"I had read Cold Mountain when it came out in '97, and I thought it was a piece of genius. When I heard that Anthony was attached to direct, I just called my agent to say, 'I've got to at least sit down with him.' Obviously, I knew I wasn't going to get an Inman role," says Hunnam, referring to the lead character portrayed by Jude Law. "But I thought anywhere they could fit me in, I'd like to do something."

Minghella cast Hunnam in the role of Bosie, Cold Mountain's most malevolent villain, sidekick to the predatory Marshall Teague (Ray Winstone) and member of Cold Mountain's rapacious Home Guard. Admittedly, Hunnam's is a small part. But at the same time, Bosie is a memorable character, a striking albino lacking humanity but with a flair for acrobatics, gunplay and killing, straight out of a comic book.

Hunnam's role, like the film, underwent several incarnations before coming to the screen. Originally Bosie, loosely based on the character Birch in Charles Frazier's novel, only appears at the very end of the story, sparsely described as a sickly, fair boy. In his film version, Minghella expanded the character, concerned that audiences would be confused by his unexplained arrival in the climactic third reel. For Hunnam, a few weeks shooting became many months spent with Cold Mountain's star names on location. The character of Bosie grew as Minghella attempted to create a backstory for this eager killer.

However, there was a problem. Minghella, enjoying his creative freedom, shot much more material than the moviegoing palate could possibly accommodate at a single sitting. With the first cut of Cold Mountain reportedly clocking in at over five hours, much of the film had to be cut to accommodate a more reasonable running time. And while the kid stayed in the picture, swaths of footage were cut. "You see a final cut and you're 'Oh, wow, I'm not in this film very much anymore,' which is heartbreaking," says Hunnam, explaining how he felt when he saw the final version of Minghella's film. "It's doubly heartbreaking because this is the first time I've actually been proud to be associated with a film, the first one where I actually tell people, 'I'm an actor, go see this,' y'know?"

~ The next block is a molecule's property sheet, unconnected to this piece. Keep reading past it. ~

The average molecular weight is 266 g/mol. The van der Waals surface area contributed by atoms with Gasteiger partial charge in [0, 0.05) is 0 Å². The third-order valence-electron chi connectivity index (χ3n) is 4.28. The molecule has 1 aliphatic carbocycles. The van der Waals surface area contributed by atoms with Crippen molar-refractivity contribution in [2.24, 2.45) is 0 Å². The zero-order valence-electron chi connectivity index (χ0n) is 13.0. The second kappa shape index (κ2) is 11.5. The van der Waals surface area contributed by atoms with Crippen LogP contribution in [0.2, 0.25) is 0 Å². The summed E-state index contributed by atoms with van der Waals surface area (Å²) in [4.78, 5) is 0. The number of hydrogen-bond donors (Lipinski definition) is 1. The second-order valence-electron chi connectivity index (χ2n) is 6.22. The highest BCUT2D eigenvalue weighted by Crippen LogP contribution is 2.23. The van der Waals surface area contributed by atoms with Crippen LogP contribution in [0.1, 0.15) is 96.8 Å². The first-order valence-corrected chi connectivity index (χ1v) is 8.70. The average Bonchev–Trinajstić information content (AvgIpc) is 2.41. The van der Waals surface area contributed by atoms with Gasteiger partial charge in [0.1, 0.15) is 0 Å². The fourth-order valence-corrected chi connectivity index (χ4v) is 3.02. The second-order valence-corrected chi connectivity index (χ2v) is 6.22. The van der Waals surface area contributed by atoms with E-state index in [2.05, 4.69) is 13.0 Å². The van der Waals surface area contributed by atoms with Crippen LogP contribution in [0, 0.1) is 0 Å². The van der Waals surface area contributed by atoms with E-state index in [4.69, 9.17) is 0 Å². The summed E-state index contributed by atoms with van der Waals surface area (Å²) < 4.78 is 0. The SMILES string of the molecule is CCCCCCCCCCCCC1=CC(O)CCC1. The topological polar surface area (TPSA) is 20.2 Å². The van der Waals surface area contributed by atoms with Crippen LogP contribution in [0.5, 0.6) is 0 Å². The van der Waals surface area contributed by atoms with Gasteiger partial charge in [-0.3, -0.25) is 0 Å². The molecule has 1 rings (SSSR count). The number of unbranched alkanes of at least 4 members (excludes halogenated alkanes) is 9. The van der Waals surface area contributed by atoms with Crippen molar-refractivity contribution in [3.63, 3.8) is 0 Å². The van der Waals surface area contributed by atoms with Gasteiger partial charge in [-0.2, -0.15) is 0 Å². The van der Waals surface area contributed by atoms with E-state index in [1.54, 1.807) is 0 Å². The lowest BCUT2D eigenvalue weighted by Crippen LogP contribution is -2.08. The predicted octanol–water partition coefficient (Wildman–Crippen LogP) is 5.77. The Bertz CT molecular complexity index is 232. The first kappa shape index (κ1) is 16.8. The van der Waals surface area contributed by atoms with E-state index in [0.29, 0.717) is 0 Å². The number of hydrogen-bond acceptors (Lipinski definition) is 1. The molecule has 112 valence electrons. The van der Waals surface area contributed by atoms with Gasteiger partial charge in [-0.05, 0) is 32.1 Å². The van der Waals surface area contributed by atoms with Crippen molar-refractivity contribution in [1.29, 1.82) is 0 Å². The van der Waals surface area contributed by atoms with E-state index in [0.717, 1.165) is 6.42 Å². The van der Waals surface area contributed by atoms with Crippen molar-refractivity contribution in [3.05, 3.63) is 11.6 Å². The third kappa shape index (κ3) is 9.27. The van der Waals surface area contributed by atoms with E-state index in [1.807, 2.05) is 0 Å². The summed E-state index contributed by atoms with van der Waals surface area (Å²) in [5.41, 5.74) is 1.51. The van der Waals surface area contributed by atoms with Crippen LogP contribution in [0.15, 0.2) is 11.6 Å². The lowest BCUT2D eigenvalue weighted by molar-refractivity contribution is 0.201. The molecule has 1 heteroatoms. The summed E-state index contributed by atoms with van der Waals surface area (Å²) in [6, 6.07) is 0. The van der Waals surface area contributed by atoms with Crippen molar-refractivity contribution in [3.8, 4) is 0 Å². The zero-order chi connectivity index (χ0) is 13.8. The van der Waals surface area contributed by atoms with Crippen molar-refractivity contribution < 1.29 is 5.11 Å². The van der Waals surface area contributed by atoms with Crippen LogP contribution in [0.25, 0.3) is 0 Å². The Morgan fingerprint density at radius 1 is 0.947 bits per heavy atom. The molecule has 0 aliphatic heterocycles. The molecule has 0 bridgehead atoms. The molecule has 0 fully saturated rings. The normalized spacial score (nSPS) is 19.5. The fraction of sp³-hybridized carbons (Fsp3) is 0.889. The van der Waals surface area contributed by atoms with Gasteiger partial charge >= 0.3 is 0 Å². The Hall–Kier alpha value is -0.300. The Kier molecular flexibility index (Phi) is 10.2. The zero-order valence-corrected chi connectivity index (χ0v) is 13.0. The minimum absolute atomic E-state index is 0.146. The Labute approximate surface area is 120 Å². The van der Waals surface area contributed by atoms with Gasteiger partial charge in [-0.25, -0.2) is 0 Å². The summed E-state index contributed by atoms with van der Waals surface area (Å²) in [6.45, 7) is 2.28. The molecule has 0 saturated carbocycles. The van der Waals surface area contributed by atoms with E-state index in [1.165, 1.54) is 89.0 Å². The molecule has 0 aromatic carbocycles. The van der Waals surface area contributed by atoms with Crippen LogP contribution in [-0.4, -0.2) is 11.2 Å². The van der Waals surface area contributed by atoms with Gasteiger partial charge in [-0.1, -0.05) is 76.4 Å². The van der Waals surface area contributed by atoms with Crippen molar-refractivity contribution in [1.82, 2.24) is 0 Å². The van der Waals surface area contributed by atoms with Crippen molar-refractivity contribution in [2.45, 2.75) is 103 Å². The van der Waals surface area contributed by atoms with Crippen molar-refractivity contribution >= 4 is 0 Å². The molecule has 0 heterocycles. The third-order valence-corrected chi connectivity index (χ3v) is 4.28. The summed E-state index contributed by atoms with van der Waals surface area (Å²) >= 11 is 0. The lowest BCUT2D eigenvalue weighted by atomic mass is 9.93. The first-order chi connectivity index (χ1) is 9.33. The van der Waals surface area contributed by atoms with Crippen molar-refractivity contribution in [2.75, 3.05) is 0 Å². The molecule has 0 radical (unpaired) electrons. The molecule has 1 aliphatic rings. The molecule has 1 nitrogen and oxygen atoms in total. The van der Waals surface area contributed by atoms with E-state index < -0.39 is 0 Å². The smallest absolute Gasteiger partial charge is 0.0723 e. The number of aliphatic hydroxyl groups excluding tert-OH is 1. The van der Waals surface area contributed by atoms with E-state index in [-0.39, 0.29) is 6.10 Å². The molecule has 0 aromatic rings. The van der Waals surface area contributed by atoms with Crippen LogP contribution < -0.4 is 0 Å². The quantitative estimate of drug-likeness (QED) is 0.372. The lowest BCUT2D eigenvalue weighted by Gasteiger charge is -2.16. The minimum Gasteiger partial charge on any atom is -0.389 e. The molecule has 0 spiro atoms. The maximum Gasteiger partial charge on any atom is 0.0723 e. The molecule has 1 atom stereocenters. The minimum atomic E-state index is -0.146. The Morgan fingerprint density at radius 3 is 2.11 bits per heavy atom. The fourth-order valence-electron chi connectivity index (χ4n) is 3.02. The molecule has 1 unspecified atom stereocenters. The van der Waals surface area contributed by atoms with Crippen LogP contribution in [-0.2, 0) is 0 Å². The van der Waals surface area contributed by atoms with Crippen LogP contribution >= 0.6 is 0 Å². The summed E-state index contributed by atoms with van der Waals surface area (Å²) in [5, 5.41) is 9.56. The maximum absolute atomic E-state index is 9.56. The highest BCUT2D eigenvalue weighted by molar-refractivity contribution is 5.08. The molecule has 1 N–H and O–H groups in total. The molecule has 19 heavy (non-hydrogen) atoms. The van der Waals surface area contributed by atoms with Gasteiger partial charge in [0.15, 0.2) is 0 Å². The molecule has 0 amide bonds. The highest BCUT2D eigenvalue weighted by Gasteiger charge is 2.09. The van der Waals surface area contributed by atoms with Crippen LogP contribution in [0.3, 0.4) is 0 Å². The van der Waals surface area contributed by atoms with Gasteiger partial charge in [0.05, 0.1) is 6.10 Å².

When the Oscar contenders are announced in February 2004, it is likely Cold Mountain will garner several nominations. And though it's doubtful Hunnam will be in the running, his future in the film industry still holds unlimited promise. Upcoming projects include Hooligans, a film about violent football fans, which begins production in the United Kingdom in March. Following that will be Ask the Dust, based on John Fante's novel, adapted by Hunnam's ex-father-in-law, legendary screenwriter Robert Towne.

At only 23, Charlie Hunnam has tasted fame and infamy as a TV actor, married, divorced, and embarked on a potentially successful career in film. If life experience is what gives an actor his range, he has given himself a head start. "My plan is just to plug away and get as good as I can possibly be and do little parts and hopefully good stuff," he says, explaining his long-term goals. "And then when I get to 30, that's when I can play the really juicy roles and, hopefully, I'll have enough experience that I'll be as good as I want to be."